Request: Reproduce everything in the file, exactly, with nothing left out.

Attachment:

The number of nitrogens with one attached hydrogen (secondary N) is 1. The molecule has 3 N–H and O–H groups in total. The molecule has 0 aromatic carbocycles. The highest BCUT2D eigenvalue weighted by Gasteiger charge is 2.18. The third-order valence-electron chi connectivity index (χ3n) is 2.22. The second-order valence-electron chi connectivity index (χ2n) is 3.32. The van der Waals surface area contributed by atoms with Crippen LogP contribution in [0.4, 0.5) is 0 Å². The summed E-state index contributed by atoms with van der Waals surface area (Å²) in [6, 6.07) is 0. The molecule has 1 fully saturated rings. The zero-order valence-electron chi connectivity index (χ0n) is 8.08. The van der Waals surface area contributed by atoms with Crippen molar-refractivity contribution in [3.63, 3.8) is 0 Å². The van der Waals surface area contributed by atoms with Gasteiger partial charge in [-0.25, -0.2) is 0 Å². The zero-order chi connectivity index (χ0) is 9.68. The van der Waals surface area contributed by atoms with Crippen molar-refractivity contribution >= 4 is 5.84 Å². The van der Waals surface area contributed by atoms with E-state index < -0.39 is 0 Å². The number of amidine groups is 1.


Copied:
The number of nitrogens with one attached hydrogen (secondary N) is 1. The molecule has 3 N–H and O–H groups in total. The molecule has 0 aromatic carbocycles. The highest BCUT2D eigenvalue weighted by Gasteiger charge is 2.18. The third-order valence-electron chi connectivity index (χ3n) is 2.22. The second-order valence-electron chi connectivity index (χ2n) is 3.32. The van der Waals surface area contributed by atoms with Crippen LogP contribution in [0.4, 0.5) is 0 Å². The summed E-state index contributed by atoms with van der Waals surface area (Å²) in [6, 6.07) is 0. The molecule has 1 fully saturated rings. The zero-order valence-electron chi connectivity index (χ0n) is 8.08. The van der Waals surface area contributed by atoms with Crippen molar-refractivity contribution in [3.63, 3.8) is 0 Å². The van der Waals surface area contributed by atoms with Gasteiger partial charge in [-0.25, -0.2) is 0 Å². The zero-order chi connectivity index (χ0) is 9.68. The van der Waals surface area contributed by atoms with Crippen molar-refractivity contribution >= 4 is 5.84 Å². The van der Waals surface area contributed by atoms with E-state index < -0.39 is 0 Å². The number of amidine groups is 1.